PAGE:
Happy birthday Camas library!

Ninety years ago, when the Washougal Women’s Club opened the first library in downtown Camas, they may not have known the impact they would be making on future generations of Camasonians.

That first library was housed in Arthur Thayer’s drug store, located across the street from the paper mill’s offices. The facility loaned out books donated by local residents, and the state’s traveling library.

Since that time, the library has gone through a number of transformations. Among the most significant was in 1939, when voters in the small town of Camas approved a bond to build the original library/city hall facility on Northeast Fourth Avenue. It was constructed as part of President Franklin D. Roosevelt’s Works Progress Administration. Then, nearly 60 years later, the city’s voters again approved a bond to fund the construction of a the new 30,000 square foot library facility that exists today.

As Camas has grown, so has its library. And the city’s residents have continued to demonstrate that it’s an important part of their community.

Why do libraries remain popular? The answer is both complex and simple. Libraries have adapted a great deal over the years — keeping up with changes in technology and demographics. But in general, libraries have remained true to a core mission of serving a variety of ages and interests. Libraries are places where people connect.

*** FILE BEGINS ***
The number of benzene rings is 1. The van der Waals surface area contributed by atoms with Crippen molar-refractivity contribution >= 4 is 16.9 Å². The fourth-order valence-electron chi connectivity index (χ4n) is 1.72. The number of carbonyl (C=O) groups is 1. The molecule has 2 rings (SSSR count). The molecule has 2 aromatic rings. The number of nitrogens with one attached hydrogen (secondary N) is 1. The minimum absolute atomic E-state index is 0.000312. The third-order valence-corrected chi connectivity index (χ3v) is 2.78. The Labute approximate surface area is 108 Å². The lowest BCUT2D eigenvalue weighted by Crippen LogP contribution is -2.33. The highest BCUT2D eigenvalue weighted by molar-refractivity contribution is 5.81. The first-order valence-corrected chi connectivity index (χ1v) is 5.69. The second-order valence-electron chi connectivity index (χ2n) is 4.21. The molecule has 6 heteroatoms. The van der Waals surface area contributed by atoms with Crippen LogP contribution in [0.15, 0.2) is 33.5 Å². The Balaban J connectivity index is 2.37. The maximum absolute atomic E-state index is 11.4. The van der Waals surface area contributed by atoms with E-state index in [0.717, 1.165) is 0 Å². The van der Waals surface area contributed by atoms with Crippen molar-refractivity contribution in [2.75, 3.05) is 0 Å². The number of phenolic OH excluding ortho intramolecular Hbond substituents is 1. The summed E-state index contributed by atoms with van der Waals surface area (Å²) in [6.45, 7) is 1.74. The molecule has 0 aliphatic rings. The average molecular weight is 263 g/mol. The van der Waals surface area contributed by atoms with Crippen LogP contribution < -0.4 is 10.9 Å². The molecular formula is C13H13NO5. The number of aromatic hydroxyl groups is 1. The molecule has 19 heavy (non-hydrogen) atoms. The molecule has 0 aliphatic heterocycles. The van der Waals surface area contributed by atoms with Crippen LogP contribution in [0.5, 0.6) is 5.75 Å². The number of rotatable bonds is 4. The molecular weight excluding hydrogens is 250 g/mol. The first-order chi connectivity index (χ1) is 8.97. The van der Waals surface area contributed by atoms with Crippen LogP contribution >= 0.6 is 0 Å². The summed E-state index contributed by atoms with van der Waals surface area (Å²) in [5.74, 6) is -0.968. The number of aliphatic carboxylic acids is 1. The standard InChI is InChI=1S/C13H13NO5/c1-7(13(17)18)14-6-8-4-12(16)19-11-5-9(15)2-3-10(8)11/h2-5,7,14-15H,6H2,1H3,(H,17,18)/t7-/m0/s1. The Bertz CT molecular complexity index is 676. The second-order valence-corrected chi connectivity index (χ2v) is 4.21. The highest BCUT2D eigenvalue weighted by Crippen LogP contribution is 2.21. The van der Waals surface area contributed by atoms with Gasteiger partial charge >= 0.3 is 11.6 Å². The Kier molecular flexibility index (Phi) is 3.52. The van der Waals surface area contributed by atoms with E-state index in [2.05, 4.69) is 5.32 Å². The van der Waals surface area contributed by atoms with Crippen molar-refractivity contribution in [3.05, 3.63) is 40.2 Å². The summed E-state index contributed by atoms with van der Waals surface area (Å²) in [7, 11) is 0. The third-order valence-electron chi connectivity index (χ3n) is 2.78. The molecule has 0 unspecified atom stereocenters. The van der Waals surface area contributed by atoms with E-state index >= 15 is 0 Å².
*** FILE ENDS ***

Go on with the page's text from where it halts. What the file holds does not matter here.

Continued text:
A recent survey by the Pew Research Center supports this notion.

The survey reported that 91 percent of Americans ages 16 and older say public libraries are important to their communities; and 76 percent say libraries are important to them and their families. And, the survey said, libraries are “touchpoints” in their communities: 84 percent of Americans ages 16 and older have been to a library or bookmobile at some point in their lives.

In April and May, the Camas Public Library will be celebrating its 90th birthday. It will be a time to appreciate the positive impacts the library has had on the community, and will continue to have in the years to come.